Achieving and maintaining weight goals can be a common source of anxiety for women (and men), especially after the age of 50 when it is often said that losing weight becomes more difficult. In this interview with scientist Ruben Meerman, Deborah poses the question – “Is it more challenging for women to lose weight?”
While Ruben cannot speak to anyone else’s appetite or life circumstances, he approaches the answer from a scientific standpoint of “energy in and energy out”.
Ruben believes that while it might be difficult to change patterns of behaviour, he cannot find a scientific reason why weight loss would be different for men and women.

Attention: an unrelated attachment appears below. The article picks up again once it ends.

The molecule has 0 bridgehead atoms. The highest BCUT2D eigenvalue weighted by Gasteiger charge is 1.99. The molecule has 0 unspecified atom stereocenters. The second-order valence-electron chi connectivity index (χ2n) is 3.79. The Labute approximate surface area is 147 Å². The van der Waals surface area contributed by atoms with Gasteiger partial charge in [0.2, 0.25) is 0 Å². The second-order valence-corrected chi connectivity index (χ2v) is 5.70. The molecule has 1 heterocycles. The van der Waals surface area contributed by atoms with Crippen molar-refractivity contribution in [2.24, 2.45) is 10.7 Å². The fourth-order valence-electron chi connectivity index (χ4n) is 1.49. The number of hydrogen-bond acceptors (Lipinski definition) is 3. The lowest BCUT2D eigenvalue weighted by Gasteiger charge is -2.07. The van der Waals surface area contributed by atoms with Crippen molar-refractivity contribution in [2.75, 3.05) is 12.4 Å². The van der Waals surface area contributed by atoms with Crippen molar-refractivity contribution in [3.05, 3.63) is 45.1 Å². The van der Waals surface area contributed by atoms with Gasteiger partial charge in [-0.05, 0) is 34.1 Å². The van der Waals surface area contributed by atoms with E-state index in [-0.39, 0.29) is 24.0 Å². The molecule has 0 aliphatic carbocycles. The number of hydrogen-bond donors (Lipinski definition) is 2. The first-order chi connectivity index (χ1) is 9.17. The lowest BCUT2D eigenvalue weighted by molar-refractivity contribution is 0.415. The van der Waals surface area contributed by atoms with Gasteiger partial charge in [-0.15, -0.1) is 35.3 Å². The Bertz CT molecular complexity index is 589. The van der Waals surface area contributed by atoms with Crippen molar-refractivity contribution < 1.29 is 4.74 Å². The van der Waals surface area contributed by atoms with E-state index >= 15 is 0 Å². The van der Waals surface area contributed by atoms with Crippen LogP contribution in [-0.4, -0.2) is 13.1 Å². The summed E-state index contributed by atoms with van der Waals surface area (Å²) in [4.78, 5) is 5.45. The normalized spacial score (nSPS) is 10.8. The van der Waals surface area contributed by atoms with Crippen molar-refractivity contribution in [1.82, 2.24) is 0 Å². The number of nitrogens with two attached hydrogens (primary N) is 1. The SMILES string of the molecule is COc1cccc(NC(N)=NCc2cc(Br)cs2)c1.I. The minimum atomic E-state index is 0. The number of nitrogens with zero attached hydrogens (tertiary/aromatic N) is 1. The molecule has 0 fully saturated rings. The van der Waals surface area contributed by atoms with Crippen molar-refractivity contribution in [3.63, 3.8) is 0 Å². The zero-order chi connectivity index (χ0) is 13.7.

“I’m not a weight loss guru and I’m not trying to be,” said Ruben. “I can just tell you how the atoms get in and out of your body,” he said.
“(It’s) learning to say no, and keeping treats as treats,” said Ruben.
Ruben Meerman is a physicist known to a generation of Aussie kids as the ABC’s “surfing scientist”. Ruben launched the “surfing scientist” school program on the Gold Coast in 1997 with support from Griffith University’s School of Environmental Science where he enrolled for a Ph.D. He has been visiting schools as the “surfing scientist” ever since. He has also presented on Catalyst, Rollercoaster and Sleek Greeks with Dr Karl Kruszelniki and Adam Spencer and became the first ever resident scientist on Play School.
Ruben’s curiosity turned to the science of weight loss in 2013 after losing a few kilogrammes of his own. His findings and novel calculations revealing the precise fate of fat were published in The British Medical Journal in December 2014. His new mission in life is to rid the world of diet myths and weight loss nonsense.